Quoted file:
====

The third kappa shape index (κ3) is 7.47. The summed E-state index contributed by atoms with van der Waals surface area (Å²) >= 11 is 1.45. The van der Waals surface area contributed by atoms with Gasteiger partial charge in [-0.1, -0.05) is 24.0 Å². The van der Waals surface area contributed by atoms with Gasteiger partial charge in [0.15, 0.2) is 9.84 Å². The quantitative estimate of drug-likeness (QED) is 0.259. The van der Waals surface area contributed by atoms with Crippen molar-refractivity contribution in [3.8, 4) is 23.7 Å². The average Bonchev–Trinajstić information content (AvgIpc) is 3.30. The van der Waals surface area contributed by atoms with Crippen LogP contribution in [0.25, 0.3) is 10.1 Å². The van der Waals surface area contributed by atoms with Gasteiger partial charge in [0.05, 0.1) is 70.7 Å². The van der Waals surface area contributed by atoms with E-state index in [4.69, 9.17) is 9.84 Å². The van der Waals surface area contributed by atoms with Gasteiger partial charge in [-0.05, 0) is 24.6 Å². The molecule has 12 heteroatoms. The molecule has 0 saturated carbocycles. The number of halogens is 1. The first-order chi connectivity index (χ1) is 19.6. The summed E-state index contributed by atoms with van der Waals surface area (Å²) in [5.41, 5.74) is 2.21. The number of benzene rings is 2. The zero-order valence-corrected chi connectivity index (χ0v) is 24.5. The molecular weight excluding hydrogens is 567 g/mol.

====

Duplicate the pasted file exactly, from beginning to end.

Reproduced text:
The third kappa shape index (κ3) is 7.47. The summed E-state index contributed by atoms with van der Waals surface area (Å²) >= 11 is 1.45. The van der Waals surface area contributed by atoms with Gasteiger partial charge in [-0.1, -0.05) is 24.0 Å². The van der Waals surface area contributed by atoms with Gasteiger partial charge in [0.15, 0.2) is 9.84 Å². The quantitative estimate of drug-likeness (QED) is 0.259. The van der Waals surface area contributed by atoms with Crippen molar-refractivity contribution in [3.8, 4) is 23.7 Å². The average Bonchev–Trinajstić information content (AvgIpc) is 3.30. The van der Waals surface area contributed by atoms with Crippen LogP contribution in [0.25, 0.3) is 10.1 Å². The van der Waals surface area contributed by atoms with Gasteiger partial charge in [0.05, 0.1) is 70.7 Å². The van der Waals surface area contributed by atoms with E-state index in [4.69, 9.17) is 9.84 Å². The van der Waals surface area contributed by atoms with Gasteiger partial charge in [-0.05, 0) is 24.6 Å². The molecule has 12 heteroatoms. The molecule has 0 saturated carbocycles. The number of halogens is 1. The first-order chi connectivity index (χ1) is 19.6. The summed E-state index contributed by atoms with van der Waals surface area (Å²) in [5.41, 5.74) is 2.21. The number of benzene rings is 2. The zero-order valence-corrected chi connectivity index (χ0v) is 24.5. The molecular weight excluding hydrogens is 567 g/mol.